Photo by Maarten van den Heuvel on Unsplash
A necessary aspect of being an artist is, as I talked about in a previous post, a willingness to just be completely terrible at art. But if you've seriously pursued an artistic passion as a career, you are probably an expert. With your main form of art, eventually you get to a place where you know what you're doing and you're in a groove. Maybe at the moment you're in the middle of a big project and it's just a matter of putting the time in. Maybe you're in an editing or a marketing phase. So how can you continue to take risks and find that zone where you can afford to "suck"?
This is where the art outside your art comes in.
Most likely, as a creative person, you already have a secondary art interest. For me, the big one is music--I like learning about music and playing it, but I'm not as disciplined about it, nor do I have as much talent in it, as I am with my writing. I've also, thanks to my previous job and a friend of mine, started to take more of an interest in visual arts like photography and collage.
Exploring other art forms can help supplement your main focus, give you an interdisciplinary boost by providing other terms and concepts for you to apply to your art. They can be a creative outlet during a slump or a difficult slog; they can inspire you by getting you to go outside and look at things in a new way. Or they can just take the pressure off because it really doesn't matter if you succeed at something that isn't your main interest. There's a lot of ways to engage with a secondary art form, but here are some places to start:
1. Art you study
This is often related to your main art form. As a writer, I love watching stand-up. I study the construction of a set, how a joke is created and what made it funny, and I often dig for interviews with comedians about their creative process and how they write. I also study television and movies, because it's an easy, passive way for me to think about story structure and character. This kind of art is really useful to me when I'm stuck on a problem in my work or when I'm between projects. But using "art outside your art" to study with is still done with an eye towards your main form of art, so be cautious that this kind of work doesn't contribute to burnout.
2. Hobby art
Hobby art is just for funsies, but it's probably something you do a lot. It's the kind of art you perform often enough to be something it's worth spending a little cash on. My hobby arts are music and woodworking. I played two instruments in high school and picked a third one up in college, and spent a chunk of change on a guitar, and have never regretted the purchase. And every now and then, in periods of high stress, I'll look for high-quality wood pieces at the Goodwill or a flea market and spend time refinishing them. I refinished my own writing desk. I don't have the kind of patience or dedication to ever be good enough to do these things for money, but I like doing them enough and I do them frequently enough that I've been willing to invest some money into them.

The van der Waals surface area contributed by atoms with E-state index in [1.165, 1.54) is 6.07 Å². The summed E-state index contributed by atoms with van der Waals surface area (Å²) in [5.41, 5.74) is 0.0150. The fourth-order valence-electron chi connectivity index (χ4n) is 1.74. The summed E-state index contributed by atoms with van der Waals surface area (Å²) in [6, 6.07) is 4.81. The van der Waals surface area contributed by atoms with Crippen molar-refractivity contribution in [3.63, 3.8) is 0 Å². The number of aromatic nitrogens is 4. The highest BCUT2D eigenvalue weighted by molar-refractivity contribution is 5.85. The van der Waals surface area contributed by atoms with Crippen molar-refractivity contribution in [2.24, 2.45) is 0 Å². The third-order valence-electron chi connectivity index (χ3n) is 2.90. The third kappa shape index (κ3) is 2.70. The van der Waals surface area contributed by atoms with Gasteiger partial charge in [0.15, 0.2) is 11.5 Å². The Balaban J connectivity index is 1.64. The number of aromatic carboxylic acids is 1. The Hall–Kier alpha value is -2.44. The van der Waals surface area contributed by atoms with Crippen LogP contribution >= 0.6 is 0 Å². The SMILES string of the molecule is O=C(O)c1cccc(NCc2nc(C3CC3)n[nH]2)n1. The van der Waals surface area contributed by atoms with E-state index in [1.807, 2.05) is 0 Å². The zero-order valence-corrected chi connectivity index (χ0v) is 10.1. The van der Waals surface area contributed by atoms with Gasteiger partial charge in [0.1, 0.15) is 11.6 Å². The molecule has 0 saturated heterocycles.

3. Useful art
Useful art is the kind of secondary art that supplements your main art form in some way. Useful art includes things like design, advertising writing, or public speaking. Often it's a skill that requires a bit of creativity. If you want to branch out and boost your marketability while still using your creative side, think about joining a local Toastmasters group or taking a design course at the local community college.
4. Throwaway art
Throwaway art is similar to hobby art except you don't spend enough time on it to be worth sinking major money into it. It's something you're interested in trying, or something you do for free because you're really bad at it, new at it, or don't need fancy equipment to do it. Instagramming, drawing, singing in the car, rearranging furniture, journaling, writing exercises, or other kinds of low-pressure, free art can all fall into the category of throwaway art. I think throwaway art is often the best thing to do to get inspired again, because it can be a one-time thing, and it may be something you've never tried before or no one will ever see.
When you're at a place as an artist where you're burned out, stuck on a project that requires just slogging through it, or just kind of bored, turning to a secondary art form can be a way to maintain the risk-taking artistic-ness of the life you've wanted to create. Inspire yourself, find a new way to look at the art you already do, supplement your skillset, or just have some freakin' fun.